Qualitative research: evaluates and uses concepts to explicate, focuses on aesthetics in texts, theoretical. Interprets, leads to an evaluation, Interpretation can be attacked
Quantitative Research: Counts measures, process data collected, focuses on incidences of X in texts, Statistical. Describes explains, and predicts, leads to a hypothesis or theory. Methodology can be attacked.
Diachronic Research: study or analysis concerns itself with the evolution and change over time of that which is studied; it is roughly equivalent to historical. Thus diachronic linguistics is also known as historical linguistics.
Synchronic Research: study or analysis, in contrast, limits its concern to a particular moment of time. Thus synchronic linguistics takes a language as a working system at a particular point in time without concern for how it has developed to its present state.
Primary Sources: a document or physical object, which was written or created during the time under study. These sources were present during an experience or time period and offer an inside view of a particular event.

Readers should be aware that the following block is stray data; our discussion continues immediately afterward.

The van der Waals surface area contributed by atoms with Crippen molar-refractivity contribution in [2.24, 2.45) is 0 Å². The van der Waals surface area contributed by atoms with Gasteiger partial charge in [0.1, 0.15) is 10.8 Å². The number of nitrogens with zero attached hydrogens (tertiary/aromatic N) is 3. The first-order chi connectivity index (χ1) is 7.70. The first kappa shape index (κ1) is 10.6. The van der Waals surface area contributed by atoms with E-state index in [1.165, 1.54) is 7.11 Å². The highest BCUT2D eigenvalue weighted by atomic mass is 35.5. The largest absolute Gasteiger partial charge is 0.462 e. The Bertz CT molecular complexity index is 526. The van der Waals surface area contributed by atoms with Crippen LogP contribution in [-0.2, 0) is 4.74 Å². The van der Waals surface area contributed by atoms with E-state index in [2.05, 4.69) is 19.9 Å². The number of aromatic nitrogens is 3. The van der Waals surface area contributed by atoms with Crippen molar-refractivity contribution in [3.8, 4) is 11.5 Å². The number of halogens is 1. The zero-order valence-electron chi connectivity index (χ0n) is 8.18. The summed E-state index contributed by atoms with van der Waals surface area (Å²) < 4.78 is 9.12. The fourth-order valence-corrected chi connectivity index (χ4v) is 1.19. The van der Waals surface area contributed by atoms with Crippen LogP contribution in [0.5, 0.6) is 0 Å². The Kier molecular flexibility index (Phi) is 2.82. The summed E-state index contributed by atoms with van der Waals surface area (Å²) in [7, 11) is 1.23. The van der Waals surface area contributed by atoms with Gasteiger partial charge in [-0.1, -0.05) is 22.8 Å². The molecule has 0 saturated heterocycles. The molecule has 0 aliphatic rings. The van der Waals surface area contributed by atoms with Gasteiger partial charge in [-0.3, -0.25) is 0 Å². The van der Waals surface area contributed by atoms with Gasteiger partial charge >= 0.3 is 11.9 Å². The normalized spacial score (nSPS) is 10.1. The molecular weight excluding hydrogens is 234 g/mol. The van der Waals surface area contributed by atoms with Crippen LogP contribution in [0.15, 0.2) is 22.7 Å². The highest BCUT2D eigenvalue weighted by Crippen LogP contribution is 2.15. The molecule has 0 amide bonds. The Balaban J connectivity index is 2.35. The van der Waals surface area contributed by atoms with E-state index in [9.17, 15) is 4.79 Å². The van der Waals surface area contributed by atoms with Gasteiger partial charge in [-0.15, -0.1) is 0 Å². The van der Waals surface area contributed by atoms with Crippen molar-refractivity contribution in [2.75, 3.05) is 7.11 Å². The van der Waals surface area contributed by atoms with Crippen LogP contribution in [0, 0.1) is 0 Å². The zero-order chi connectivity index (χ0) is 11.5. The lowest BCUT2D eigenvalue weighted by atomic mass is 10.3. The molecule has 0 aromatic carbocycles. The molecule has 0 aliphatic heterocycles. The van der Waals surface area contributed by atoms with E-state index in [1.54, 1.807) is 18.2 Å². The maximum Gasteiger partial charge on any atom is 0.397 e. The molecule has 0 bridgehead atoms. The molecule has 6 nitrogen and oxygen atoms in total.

Secondary Sources: A secondary source interprets and analyzes primary sources. These sources are one or more steps removed from the event. Secondary sources may have pictures, quotes or graphics of primary sources in them.
Semiotic Analysis: the term: the study of signs and sign processes (semiosis), indication, designation, likeness, analogy, metaphor, symbolism, signification, and communication. Semiotics is closely related to the field of linguistics, which, for its part, studies the structure and meaning of language more specifically.
Rhetorical Analysis: A rhetorical analysis can be written about other texts, television shows, films, collections of artwork, or a variety of other communicative mediums that attempt to make a statement to an intended audience. In order to write a rhetorical analysis, you need to be able to determine how the...